One of the projects I love doing is making my own bath products. Not only can I use these for a luxurious (and budget friendly) treat for myself, but I can also gift them to friends. Making bath bombs can seem complicated but once you master the basics you will be on your way to making lot of fizzing bath creations! Ready to learn a new skill? How about bath bomb making?
DIY BATH BOMB TIPS
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Do you love bath bombs? These fizzing creations turn a regular bath time into a bubbly, fragrant submersion into bliss!
I have been making my own bath bombs for a few years now and today I wanted to share some of my best tips to help you start making your own bath bombs and forging a bit of home spun magic into your day.
Like learning any new skill, making bath bombs requires some knowledge and practice to get the hang of the process. Here we provide you with some knowledge, then we will be sharing some bath bomb project ideas to help you get started with practicing making bath bombs.
What is a bath bomb?
OK, first things first, do you know what a bath bomb is? They are a hard, round ball that turns into a fizzy eruption of fragrance and skin soothing ingredients in a warm bath. They are a special, selfcare treat that is loved by adults for it’s fragrant, luxurious bath experience, and by kids for its bubbly, fizzy fun as it dances around the bath water. Plus, the variations you can make are limitless. Making this a fun, creative pastime.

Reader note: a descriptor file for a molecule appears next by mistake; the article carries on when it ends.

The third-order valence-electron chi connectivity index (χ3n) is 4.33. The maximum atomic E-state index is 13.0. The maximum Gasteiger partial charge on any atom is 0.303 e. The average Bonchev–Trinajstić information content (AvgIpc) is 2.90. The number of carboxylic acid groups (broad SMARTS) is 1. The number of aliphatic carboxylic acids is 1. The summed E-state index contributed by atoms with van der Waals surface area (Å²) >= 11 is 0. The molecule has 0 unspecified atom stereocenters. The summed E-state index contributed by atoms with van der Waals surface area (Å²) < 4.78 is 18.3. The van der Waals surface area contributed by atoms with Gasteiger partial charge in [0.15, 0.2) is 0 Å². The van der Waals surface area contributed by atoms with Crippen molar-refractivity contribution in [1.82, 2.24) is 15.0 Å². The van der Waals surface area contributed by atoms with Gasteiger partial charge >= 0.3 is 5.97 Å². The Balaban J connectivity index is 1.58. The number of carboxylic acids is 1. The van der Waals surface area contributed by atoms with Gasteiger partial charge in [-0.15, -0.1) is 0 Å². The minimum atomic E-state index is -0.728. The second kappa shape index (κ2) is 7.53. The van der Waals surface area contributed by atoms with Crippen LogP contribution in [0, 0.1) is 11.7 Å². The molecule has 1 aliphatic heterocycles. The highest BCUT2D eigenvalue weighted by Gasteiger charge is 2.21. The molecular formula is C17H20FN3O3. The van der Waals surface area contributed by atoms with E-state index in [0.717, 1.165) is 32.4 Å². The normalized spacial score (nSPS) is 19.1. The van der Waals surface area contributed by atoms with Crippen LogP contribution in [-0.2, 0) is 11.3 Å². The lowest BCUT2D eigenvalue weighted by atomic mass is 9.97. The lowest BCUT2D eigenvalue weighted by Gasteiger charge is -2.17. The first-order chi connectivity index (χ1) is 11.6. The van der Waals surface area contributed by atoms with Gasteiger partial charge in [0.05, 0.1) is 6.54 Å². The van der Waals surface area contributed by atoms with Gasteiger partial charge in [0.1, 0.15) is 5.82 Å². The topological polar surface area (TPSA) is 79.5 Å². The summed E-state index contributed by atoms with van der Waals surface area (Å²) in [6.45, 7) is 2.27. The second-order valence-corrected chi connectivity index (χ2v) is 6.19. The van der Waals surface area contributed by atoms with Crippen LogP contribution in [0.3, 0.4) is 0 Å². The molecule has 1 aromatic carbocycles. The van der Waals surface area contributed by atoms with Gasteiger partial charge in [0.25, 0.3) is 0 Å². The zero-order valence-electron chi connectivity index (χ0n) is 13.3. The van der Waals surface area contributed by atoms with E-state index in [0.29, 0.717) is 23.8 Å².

Why make bath bombs instead of buying them?
Although you can buy bath bombs in the stores, there are a few reasons you might prefer to make your own bath bombs.
- First, it is much cheaper to make your own bath bombs. It costs me about $1 a bath bomb to make them myself. If I buy them at the store they are anywhere from $5 to $15 each. That’s a massive savings!
- It is actually fun and not that hard once you learn all the tricks.
- You can customize your bath bombs to make them PERFECT for your specific needs. There is nothing worse than climbing into a bath and discovering the colours or scents of your bath bomb don’t work for you. Or worse yet, that it has an ingredient that triggers allergies or sensitivities.
- You can infuse your bath bombs with your intentions of peace, happiness, joy, healing.
- Bath bombs make incredible gifts that people love to receive. You will be a favourite amongst all your friends and family once you start gifting these homemade bath bombs.
- By making them yourself, you can store them in reusable containers, limiting the use of plastic from store bought ones. Which makes this one way to care for the Earth.
- Finally, it gives you an immense level of satisfaction watching them fizz away while you relax in the tub and thinking, “I made that bath bomb!”
Why do Bath Bombs fizz?
Bath Bombs are a simple acid-base reaction between baking soda – the base – and citric acid (or replacement acid) – the acid. In their dried, powdered form you can combine the acid and base and they will not react. We need to add the magical ingredient to trigger the chemical reaction, warm water!
One of the results of the reaction between the acid, base and water is Carbon Dioxide gas (CO2) which is those wonderful fizzy bubbles.
What does each ingredient do?
There are many different bath bomb recipes out there, but most share the same common core ingredients. Let’s explore a few of these ingredients.